The Challenges of Supplemental Educational Services

By Del Stover and Lawrence Hardy

When the Mandaree, N.D., school system was forced to offer free private tutoring under the No Child Left Behind Act, parents eagerly signed up their children. But disillusionment quickly set in: The closest state-approved provider of “supplemental educational services” was 160 miles away.

Not surprisingly, with students forced to make an exhausting, five- to six-hour round-trip from their remote Indian reservation school to the state capital, parents soon pulled their bleary-eyed children out of the program. The first attempt at NCLB-mandated tutoring ended in failure.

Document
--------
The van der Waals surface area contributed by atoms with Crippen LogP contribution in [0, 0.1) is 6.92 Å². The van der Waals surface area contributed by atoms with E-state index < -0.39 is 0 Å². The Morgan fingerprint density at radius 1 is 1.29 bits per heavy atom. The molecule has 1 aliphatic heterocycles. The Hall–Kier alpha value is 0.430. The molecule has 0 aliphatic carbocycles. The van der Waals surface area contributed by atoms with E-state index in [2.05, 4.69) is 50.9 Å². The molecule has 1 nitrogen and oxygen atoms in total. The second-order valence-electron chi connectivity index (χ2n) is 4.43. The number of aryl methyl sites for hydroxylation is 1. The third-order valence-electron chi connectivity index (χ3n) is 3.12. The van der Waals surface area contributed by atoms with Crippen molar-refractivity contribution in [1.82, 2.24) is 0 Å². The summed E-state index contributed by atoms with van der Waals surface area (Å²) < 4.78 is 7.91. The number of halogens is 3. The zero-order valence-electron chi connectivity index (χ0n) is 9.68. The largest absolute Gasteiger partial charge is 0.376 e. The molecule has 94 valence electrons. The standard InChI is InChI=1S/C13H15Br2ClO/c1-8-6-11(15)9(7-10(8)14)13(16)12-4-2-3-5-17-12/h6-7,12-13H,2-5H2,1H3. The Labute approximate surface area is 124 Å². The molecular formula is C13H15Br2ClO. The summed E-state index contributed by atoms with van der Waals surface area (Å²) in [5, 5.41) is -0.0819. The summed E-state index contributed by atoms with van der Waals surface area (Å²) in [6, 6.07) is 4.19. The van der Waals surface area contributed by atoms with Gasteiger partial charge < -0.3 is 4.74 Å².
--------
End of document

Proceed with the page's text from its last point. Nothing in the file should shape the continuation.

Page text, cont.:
“It was too far for them,” admits Mandaree school official Connie White Bear. “It was too much travel. Students didn’t want to do that.”

School officials have since partnered with a local community group to provide tutoring closer to home, but Mandaree’s experience underscores a hard truth about this federal mandate: Successfully implementing supplemental educational services, or SES, is challenging -- and local officials play an essential role in deciding whether students receive the quality tutoring they are entitled to under the law.

“The burden has been put on us,” says Margaret Lofton, a school board member in Polk County, Fla., who has lingering questions about whether students get full value on the more than 2 million in district Title I funds diverted each year to the federal tutoring program. “It’s absolutely our responsibility to see that this money is spent wisely and as efficiently as possible.”

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